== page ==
Institute of Lightweight Design and Structural Biomechanics

Vienna, Austria

Institute of Lightweight Design and Structural Biomechanics

Vienna, Austria
SEARCH FILTERS
Time filter
Source Type

Chevalier Y.,Ludwig Maximilians University of Munich | Chevalier Y.,Institute of Lightweight Design and Structural Biomechanics | Zysset P.K.,University of Bern | Zysset P.K.,Institute of Lightweight Design and Structural Biomechanics
Journal of Biomechanical Engineering | Year: 2012

In most finite element (FE) studies of vertebral bodies, axial compression is the loading mode of choice to investigate structural properties, but this might not adequately reflect the various loads to which the spine is subjected during daily activities or the increased fracture risk associated with shearing or bending loads. This work aims at proposing a patient-specific computer tomography (CT)-based methodology, using the currently most advanced, clinically applicable finite element approach to perform a structural investigation of the vertebral body by calculation of its full six dimensional (6D) stiffness matrix. FE models were created from voxel images after smoothing of the peripheral voxels and extrusion of a cortical shell, with material laws describing heterogeneous, anisotropic elasticity for trabecular bone, isotropic elasticity for the cortex based on experimental data. Validated against experimental axial stiffness, these models were loaded in the six canonical modes and their 6D stiffness matrix calculated. Results show that, on average, the major vertebral rigidities correlated well or excellently with the axial rigidity but that weaker correlations were observed for the minor coupling rigidities and for the imagebased density measurements. This suggests that axial rigidity is representative of the overall stiffness of the vertebral body and that finite element analysis brings more insight in vertebral fragility than densitometric approaches. Finally, this extended patientspecific FE methodology provides a more complete quantification of structural properties for clinical studies at the spine. © 2012 by ASME.


PubMed | Ecole Polytechnique Federale de Lausanne, Institute for Surgical Technology and Biomechanics and Institute of Lightweight Design and Structural Biomechanics
Type: Journal Article | Journal: Journal of biomechanics | Year: 2016

Current homogenized finite element (hFE) models of the patella lack a validated material law and mostly overlook trabecular anisotropy. The objective of this study was to identify the elastic constants of patellar trabecular bone. Using CT scans of 20 fresh-frozen cadaveric patellae, we virtually extracted 200 trabecular cubes (5.3mm side length). Bone volume fraction and fabric tensor were measured. The elastic constants were identified from six independent load cases using micro finite element (FE) analyses. Both anisotropic and isotropic material laws were considered. The elastic constants were validated by comparing stiffness, strain and stress between hFE and FE predictions of 18 patellar sections and six load cases. The hFE section models were built from CT (anisotropic law) and CT (isotropic law) scans. The homogenized anisotropic model induced less error (135%) in the global stiffness prediction than the isotropic one (186%), and less error in the prediction of local apparent strain, stress, and strain energy, compared to the isotropic one. This validated hFE model could be used for future applications, either with the anisotropic constants, or with the isotropic ones when the trabecular fabric is unavailable.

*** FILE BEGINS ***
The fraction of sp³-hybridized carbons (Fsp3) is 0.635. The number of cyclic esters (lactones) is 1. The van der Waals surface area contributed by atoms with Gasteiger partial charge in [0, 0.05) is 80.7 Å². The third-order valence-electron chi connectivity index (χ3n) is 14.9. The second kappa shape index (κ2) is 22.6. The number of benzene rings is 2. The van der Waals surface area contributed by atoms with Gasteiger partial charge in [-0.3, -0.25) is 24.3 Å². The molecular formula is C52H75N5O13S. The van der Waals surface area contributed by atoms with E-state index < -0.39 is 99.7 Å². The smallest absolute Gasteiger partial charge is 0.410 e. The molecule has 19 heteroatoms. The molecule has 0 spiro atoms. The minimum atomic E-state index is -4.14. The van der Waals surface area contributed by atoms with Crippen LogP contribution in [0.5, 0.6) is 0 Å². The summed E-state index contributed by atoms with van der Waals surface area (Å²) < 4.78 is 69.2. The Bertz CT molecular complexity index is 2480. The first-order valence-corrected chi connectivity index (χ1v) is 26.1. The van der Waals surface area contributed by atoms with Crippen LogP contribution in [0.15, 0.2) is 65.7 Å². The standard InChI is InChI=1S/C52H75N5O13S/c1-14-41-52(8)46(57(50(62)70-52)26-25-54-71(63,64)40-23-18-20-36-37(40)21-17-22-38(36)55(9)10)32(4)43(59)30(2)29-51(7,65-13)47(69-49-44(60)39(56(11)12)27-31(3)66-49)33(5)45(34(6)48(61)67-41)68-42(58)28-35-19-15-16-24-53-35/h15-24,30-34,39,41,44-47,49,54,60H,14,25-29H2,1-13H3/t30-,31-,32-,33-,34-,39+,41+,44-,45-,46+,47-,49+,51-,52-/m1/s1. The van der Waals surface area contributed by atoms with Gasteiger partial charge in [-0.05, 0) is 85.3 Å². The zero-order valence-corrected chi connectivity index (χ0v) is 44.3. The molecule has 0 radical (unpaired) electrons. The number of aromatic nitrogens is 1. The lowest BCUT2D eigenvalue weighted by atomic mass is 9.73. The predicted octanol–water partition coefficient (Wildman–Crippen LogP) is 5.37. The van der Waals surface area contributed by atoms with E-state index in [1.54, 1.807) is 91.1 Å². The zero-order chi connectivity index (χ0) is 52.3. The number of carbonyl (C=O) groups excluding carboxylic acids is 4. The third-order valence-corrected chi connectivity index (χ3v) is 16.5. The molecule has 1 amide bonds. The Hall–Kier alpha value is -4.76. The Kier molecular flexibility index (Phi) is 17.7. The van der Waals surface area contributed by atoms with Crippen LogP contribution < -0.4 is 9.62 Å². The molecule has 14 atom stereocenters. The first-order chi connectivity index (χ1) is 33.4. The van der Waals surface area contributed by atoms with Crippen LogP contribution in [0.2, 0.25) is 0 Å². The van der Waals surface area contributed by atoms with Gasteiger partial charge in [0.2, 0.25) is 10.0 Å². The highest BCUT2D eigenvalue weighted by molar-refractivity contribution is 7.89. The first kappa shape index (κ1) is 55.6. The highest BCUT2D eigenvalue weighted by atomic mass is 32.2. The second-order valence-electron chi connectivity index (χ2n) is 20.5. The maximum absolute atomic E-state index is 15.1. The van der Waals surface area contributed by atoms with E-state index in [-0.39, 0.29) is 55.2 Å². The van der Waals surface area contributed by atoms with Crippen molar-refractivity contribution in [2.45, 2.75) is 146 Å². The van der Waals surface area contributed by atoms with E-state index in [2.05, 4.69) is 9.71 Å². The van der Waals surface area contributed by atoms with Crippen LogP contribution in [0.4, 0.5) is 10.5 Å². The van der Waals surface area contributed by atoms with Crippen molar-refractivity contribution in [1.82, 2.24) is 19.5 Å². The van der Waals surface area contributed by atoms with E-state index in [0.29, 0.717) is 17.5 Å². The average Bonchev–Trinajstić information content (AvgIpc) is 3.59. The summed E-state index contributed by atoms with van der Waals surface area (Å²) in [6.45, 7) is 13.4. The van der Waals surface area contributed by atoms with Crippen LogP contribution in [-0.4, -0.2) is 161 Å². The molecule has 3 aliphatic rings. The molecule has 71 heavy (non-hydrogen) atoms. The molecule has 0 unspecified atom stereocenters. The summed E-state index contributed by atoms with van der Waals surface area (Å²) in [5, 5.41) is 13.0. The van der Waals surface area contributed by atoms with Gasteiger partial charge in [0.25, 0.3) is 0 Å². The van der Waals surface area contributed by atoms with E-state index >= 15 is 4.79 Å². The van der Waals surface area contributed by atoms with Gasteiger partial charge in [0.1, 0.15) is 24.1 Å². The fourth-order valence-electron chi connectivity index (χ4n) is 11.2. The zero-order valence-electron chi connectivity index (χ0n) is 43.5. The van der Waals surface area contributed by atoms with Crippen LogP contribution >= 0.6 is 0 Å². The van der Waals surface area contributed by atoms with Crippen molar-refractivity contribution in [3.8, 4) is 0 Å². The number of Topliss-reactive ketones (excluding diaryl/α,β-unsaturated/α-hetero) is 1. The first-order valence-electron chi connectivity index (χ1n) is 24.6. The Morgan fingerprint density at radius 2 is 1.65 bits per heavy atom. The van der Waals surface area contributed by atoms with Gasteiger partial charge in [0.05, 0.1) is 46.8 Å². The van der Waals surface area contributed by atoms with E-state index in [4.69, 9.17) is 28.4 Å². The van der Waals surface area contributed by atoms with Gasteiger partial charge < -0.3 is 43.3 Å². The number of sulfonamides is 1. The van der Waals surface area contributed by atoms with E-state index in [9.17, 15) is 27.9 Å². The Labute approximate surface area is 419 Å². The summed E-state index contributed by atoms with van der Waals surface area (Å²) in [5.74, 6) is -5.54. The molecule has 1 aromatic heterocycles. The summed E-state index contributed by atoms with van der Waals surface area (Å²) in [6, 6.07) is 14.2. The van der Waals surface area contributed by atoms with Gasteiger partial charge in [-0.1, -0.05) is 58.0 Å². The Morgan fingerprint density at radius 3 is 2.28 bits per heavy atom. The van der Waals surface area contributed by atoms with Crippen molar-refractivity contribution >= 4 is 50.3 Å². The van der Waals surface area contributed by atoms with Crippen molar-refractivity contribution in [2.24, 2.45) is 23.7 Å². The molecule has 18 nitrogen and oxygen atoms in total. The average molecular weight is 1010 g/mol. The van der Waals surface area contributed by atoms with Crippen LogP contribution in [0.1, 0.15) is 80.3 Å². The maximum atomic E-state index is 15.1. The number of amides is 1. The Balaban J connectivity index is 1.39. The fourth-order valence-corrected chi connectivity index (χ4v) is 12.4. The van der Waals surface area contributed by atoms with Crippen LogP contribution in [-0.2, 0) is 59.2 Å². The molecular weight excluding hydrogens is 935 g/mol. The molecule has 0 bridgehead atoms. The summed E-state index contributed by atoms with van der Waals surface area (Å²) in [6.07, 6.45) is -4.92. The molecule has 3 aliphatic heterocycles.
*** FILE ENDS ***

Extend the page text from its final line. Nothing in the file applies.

Chevalier Y.,Institute of Lightweight Design and Structural Biomechanics | Quek E.,University of California at San Francisco | Borah B.,Procter and Gamble | Gross G.,Procter and Gamble | And 3 more authors.
Bone | Year: 2010

Previous antiresorptive treatment may influence the anabolic response to teriparatide. The OPTAMISE (Open-label Study to Determine How Prior Therapy with Alendronate or Risedronate in Postmenopausal Women with Osteoporosis Influences the Clinical Effectiveness of Teriparatide) study reported greater increases in biochemical markers of bone turnover and volumetric bone mineral density (BMD) when 12 months of teriparatide treatment was preceded by 2 years or more of risedronate versus alendronate treatment. The objective of this study was to use quantitative computed tomography (CT)-based nonlinear finite element modeling to evaluate how prior therapy with alendronate or risedronate in postmenopausal women with osteoporosis influences the biomechanical effectiveness of teriparatide. Finite element models of the L1 vertebra were created from quantitative CT scans, acquired before and after 12 months of therapy with teriparatide, from 171 patients from the OPTAMISE study. These models were subjected to uniaxial compression. Total BMD-derived bone volume fraction (BV/TVd, i.e., bone volume [BV]/total volume [TV]), estimated from quantitative CT-based volumetric BMD, vertebral stiffness, and failure load (strength) were calculated for each time measurement point. The results of this study demonstrated that 12 months of treatment with teriparatide following prior treatment with either risedronate or alendronate increased BMD-derived BV/TVd, the predicted vertebral stiffness, and failure load. However, the effects of teriparatide were more pronounced in patients treated previously with risedronate, which is consistent with the findings of the OPTAMISE study. The mean (± standard error) increase in stiffness was greater in the prior risedronate group than the prior alendronate group (24.6 ± 3.2% versus 14.4 ± 2.8%, respectively; p = 0.0073). Similarly, vertebral failure load increased by 27.2 ± 3.5% in the prior risedronate group versus 15.3 ± 3.1% in the prior alendronate group (p = 0.0042). The mechanical variables increased in greater proportion than BV/TVd, which increased by 6.9 ± 0.9% versus 4.6 ± 0.8% in the prior-risedronate and prior-alendronate groups, respectively (p = 0.0290). Our finding indicated that while teriparatide can be used with success on patients who have previously undergone treatment with risedronate and alendronate, it demonstrated greater anabolic effect on biomechanical properties in prior-risedronate patients in the first year of teriparatide treatment. © 2009 Elsevier Inc. All rights reserved.